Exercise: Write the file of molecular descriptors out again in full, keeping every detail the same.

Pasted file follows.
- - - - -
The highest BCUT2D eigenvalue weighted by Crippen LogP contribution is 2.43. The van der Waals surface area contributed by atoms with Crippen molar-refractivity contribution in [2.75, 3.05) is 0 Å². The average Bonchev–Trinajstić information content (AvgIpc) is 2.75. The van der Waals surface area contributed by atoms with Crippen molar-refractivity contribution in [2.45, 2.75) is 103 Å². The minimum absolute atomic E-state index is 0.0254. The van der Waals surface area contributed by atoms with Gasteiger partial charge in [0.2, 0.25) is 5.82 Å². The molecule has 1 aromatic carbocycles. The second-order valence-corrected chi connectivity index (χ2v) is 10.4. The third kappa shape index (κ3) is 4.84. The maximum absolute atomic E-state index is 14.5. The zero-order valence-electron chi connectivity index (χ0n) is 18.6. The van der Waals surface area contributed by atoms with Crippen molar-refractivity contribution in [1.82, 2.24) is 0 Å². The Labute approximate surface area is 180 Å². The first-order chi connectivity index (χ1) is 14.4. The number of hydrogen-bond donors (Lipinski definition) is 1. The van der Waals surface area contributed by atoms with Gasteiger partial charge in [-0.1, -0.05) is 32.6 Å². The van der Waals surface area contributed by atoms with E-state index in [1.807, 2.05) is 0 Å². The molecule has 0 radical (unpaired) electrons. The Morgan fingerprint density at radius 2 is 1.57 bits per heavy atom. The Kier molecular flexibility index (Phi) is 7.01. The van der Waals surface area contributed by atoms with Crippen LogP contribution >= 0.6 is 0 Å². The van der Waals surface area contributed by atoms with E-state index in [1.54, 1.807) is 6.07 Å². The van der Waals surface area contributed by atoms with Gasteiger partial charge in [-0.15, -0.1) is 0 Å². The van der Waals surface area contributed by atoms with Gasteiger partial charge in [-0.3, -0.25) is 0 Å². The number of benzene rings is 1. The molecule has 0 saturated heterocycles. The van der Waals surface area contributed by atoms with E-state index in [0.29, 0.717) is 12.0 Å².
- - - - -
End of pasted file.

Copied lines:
The highest BCUT2D eigenvalue weighted by Crippen LogP contribution is 2.43. The van der Waals surface area contributed by atoms with Crippen molar-refractivity contribution in [2.75, 3.05) is 0 Å². The average Bonchev–Trinajstić information content (AvgIpc) is 2.75. The van der Waals surface area contributed by atoms with Crippen molar-refractivity contribution in [2.45, 2.75) is 103 Å². The minimum absolute atomic E-state index is 0.0254. The van der Waals surface area contributed by atoms with Gasteiger partial charge in [0.2, 0.25) is 5.82 Å². The molecule has 1 aromatic carbocycles. The second-order valence-corrected chi connectivity index (χ2v) is 10.4. The third kappa shape index (κ3) is 4.84. The maximum absolute atomic E-state index is 14.5. The zero-order valence-electron chi connectivity index (χ0n) is 18.6. The van der Waals surface area contributed by atoms with Crippen molar-refractivity contribution in [1.82, 2.24) is 0 Å². The Labute approximate surface area is 180 Å². The first-order chi connectivity index (χ1) is 14.4. The number of hydrogen-bond donors (Lipinski definition) is 1. The van der Waals surface area contributed by atoms with Gasteiger partial charge in [-0.1, -0.05) is 32.6 Å². The van der Waals surface area contributed by atoms with E-state index in [1.807, 2.05) is 0 Å². The molecule has 0 radical (unpaired) electrons. The Morgan fingerprint density at radius 2 is 1.57 bits per heavy atom. The Kier molecular flexibility index (Phi) is 7.01. The van der Waals surface area contributed by atoms with Crippen LogP contribution >= 0.6 is 0 Å². The van der Waals surface area contributed by atoms with E-state index in [1.54, 1.807) is 6.07 Å². The van der Waals surface area contributed by atoms with Gasteiger partial charge in [-0.15, -0.1) is 0 Å². The van der Waals surface area contributed by atoms with Gasteiger partial charge in [-0.3, -0.25) is 0 Å². The number of benzene rings is 1. The molecule has 0 saturated heterocycles. The van der Waals surface area contributed by atoms with E-state index in [0.29, 0.717) is 12.0 Å².